What is nurse revalidation

What is nurse revalidation?

A process which shows that nurses and midwives are practising safely

Revalidation will allow nurses and midwives to show that they are practising safely and in an effective manner. It provides the opportunity for them to develop as professionals.

Revalidation is built around the three year registration renewal date. It adds extra requirements which nurses and midwives will need to show at the time of registration renewal; which are:

  • up-to-date practice and professional development
  • reflection on the professional standards of practice and behaviour as set out in the Code, and
  • engagement in professional discussions with other registered nurses or midwives.

Revalidation is an ongoing process rather than something to be done only once.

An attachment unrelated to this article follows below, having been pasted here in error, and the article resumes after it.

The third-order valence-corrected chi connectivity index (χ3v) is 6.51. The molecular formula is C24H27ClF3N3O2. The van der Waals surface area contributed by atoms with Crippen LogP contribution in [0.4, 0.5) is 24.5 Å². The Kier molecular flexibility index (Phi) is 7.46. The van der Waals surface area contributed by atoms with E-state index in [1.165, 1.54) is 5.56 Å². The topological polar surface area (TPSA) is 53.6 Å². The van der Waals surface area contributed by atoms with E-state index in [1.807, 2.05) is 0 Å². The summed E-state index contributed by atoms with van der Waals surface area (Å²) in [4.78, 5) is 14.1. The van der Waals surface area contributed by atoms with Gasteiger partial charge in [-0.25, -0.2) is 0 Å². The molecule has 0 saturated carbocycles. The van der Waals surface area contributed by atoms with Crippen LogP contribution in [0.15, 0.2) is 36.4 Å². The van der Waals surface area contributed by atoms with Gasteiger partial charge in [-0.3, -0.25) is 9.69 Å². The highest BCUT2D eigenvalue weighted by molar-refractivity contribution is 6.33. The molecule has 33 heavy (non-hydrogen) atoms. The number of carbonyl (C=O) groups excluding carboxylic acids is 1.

It will help promote excellence and is a learning process. It is not designed to judge a nurses or midwife’s fitness to practise or confront bad practice.

 There are three steps to revalidation:

Step one: Yearly appraisal: Maintain a yearly appraisal portfolio with evidence that will show in the 3 prior years to revalidation that you have:

  • practised a minimum number of hours (450 hrs for a nurse, 450 hrs for a midwife, or 900 if you undertake both roles)
  • undertaken continuing professional development (CPD)¬† (15 hrs regular learning and 20 hrs of participatory or interactive learning)
  • reflected upon 5 CPD activities and discussed them with your appraiser in relation to the Code
  • obtained feedback about your practice – 5 instances and have reflected in relation with the Code with your appraiser
  • provided a health and character declaration, and
  • appropriate cover under an indemnity arrangement.

Step two: Obtain confirmation: You need to demonstrate to a third party that you have met the revalidation requirements. This may be a line manager with or without NMC registration

Step three: Apply for revalidation and declare that you have met the requirements for revalidation to the NMC.